15 October 2009

Catching The Big Fish by David Lynch

Generally, I avoid books about creativity, feeding your inner muse and so on. First, because they're usually written by people not noted for their originality. Second, because I learned from reading the "writers at work" series in the Paris Review that how people work is as individual as the smell of their breath.

But I picked this up because David Lynch is an artist. Sometimes he’s a juvenile one and sometimes a hokey/folksy one, and sometimes an infuriating one. Especially when he falls back on the trite narrative solution: “It was all . . . just a dream.”

Still, he’s a visionary. His images both surprise and seem oddly familiar, as if he can dredge up nightmares and tableaux from a shared unconscious. He can make a swinging traffic signal seem freighted with dread and significance. And he’s absolutely courageous, willing to follow his ideas wherever they lead him. (A dwarf who speaks backwards? Cast him!) Maybe they don't always hang together, but they're elegant or evocative or dreamlike, and how often can you say that about a movie?

Because his vision is so strong, he’s one of the few directors to earn an adjective: Lynchian. And even if you can’t precisely define what Lynchian is, it works as shorthand for the terror and the strange that lurk at the margins of life.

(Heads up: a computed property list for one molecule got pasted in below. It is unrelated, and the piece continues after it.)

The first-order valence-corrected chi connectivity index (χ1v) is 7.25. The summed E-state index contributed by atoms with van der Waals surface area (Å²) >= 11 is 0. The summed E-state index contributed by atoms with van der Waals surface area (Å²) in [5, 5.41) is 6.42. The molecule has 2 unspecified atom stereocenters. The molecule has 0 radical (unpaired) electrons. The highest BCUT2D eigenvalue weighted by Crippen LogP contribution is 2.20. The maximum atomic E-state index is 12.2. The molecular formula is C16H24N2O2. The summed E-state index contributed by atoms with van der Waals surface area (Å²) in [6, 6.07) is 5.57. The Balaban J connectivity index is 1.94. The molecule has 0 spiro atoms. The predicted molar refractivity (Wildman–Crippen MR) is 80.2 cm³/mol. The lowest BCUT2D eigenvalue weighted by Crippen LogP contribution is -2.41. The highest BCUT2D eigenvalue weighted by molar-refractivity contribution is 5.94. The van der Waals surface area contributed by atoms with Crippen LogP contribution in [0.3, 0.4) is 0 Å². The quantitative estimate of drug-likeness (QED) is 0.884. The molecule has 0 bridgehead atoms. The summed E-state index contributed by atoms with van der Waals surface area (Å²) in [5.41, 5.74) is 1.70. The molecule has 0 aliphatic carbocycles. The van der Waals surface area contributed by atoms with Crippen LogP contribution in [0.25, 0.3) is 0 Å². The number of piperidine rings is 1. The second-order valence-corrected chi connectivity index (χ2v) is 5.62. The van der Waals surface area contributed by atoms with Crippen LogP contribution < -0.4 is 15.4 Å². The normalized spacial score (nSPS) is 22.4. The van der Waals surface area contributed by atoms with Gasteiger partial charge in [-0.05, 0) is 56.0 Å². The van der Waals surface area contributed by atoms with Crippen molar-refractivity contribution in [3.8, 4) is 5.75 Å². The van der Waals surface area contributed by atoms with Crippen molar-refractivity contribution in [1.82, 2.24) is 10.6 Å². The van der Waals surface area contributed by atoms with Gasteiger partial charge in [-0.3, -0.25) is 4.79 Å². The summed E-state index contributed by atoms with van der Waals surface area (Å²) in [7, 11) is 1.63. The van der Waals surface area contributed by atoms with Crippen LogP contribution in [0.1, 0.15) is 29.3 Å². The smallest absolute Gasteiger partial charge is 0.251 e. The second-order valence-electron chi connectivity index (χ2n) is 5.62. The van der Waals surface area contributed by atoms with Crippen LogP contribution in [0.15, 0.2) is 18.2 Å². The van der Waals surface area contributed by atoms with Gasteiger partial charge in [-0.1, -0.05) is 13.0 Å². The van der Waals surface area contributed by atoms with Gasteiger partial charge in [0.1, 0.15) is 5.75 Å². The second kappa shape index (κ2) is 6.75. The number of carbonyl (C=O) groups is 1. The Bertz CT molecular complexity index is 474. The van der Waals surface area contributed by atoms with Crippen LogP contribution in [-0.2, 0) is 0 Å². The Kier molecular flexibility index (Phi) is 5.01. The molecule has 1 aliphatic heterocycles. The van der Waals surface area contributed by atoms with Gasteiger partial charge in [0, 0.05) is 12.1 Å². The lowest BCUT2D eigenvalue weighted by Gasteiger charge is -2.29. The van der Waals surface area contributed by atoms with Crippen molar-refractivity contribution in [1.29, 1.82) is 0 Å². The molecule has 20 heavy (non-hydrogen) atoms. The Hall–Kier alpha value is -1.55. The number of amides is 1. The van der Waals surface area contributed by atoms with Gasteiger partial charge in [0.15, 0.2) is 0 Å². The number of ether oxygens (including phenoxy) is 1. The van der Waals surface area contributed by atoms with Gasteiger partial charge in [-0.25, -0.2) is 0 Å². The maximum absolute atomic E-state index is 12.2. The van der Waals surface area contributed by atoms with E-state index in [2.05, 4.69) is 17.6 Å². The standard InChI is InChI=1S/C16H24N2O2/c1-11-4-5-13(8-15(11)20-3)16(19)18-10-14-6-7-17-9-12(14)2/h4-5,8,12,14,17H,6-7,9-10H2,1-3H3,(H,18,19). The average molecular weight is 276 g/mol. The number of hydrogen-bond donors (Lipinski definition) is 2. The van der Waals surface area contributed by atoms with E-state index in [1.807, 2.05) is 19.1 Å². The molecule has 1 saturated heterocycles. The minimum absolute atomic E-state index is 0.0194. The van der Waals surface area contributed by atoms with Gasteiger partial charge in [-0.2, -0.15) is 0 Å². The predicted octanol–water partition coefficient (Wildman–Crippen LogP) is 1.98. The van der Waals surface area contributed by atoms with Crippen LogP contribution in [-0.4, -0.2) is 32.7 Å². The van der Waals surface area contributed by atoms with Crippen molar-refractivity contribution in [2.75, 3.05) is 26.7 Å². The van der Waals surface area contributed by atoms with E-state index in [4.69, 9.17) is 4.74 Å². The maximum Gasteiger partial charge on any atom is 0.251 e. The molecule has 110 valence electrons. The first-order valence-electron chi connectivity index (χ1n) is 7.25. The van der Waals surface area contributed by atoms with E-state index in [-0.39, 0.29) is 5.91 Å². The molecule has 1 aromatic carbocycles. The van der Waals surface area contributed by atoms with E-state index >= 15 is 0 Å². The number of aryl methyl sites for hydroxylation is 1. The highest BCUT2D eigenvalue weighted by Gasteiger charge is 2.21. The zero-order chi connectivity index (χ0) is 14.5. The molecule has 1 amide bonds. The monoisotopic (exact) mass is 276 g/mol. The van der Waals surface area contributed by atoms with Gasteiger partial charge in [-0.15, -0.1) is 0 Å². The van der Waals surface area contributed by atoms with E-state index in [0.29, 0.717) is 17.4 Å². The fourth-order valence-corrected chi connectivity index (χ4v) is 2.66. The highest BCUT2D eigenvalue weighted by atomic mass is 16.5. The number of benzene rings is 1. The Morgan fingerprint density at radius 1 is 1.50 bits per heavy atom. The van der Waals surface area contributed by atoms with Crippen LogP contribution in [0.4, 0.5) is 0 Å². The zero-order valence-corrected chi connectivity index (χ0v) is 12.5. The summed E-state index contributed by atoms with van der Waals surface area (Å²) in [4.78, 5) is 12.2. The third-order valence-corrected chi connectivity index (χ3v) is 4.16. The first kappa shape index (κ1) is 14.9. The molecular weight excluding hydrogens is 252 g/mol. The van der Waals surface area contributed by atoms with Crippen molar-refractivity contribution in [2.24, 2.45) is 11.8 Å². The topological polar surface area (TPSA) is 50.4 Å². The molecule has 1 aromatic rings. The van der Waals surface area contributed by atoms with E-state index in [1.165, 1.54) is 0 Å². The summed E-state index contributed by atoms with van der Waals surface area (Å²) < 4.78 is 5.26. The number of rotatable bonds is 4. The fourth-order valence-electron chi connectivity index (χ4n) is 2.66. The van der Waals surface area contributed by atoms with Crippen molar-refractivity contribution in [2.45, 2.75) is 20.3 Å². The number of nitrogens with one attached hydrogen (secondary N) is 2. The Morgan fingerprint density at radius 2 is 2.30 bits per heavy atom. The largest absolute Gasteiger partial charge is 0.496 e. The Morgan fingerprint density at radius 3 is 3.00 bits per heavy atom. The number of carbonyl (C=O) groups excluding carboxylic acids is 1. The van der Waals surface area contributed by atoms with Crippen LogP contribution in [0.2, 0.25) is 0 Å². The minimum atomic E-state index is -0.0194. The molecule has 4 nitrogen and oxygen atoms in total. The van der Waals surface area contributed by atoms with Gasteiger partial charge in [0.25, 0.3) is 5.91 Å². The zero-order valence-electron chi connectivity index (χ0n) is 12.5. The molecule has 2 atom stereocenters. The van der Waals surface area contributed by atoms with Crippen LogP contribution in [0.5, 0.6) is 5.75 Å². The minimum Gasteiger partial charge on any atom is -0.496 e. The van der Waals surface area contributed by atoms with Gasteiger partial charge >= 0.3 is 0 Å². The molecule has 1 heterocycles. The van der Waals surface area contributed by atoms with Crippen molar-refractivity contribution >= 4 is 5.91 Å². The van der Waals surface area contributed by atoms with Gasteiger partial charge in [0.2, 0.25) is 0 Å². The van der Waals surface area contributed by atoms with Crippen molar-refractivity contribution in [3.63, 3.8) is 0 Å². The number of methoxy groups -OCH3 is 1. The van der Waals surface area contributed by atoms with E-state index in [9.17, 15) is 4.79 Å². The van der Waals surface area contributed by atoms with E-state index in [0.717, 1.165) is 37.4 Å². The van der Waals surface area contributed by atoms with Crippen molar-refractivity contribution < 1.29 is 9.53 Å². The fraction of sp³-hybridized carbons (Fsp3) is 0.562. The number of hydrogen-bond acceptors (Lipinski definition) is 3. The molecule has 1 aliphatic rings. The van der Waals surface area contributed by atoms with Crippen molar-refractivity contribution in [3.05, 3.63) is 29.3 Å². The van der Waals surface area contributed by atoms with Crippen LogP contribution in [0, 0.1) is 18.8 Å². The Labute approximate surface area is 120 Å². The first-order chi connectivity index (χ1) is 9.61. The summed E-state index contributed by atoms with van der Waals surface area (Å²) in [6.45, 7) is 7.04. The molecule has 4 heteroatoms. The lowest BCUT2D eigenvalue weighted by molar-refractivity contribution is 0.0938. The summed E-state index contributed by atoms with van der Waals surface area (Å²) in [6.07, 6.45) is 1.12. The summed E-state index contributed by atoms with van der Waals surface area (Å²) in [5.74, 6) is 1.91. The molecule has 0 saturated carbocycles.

His book is short and easy to summarize. Lynch says that the secret to his success, and the way to delve deep and come up with The Big Fish – the ideas that will make your work glow – is to practice Transcendental Meditation™. He offers a few stories along the way, encouragement, and some practical advice. Don’t work out of fear. Have a place to work. Working at the same place around the same time can be helpful. He's often charming; you can hear his homey Jimmy Stewart delivery as you read his book.

Otherwise, he sounds as elusive and as concrete Charlie Chaplin does when talking about coming up with ideas. You sit around and think. Lynch sat in a Big Boy with a shake. Chaplin wasn’t as specific in his autobiography, but that’s what it boiled down to.

Sitting around.


I’ve met several people who practice Transcendental Meditation (TM). They find it helpful, and cite – as Lynch does – several studies to back up its effectiveness at reducing stress and promoting tranquility. None of them are David Lynch, though, or even Clint Eastwood, another meditator.

And you certainly don't need to meditate to be a visionary; see Brakhage, Cocteau, Fellini.

Now I'm going to stop.

And sit around.

And think.

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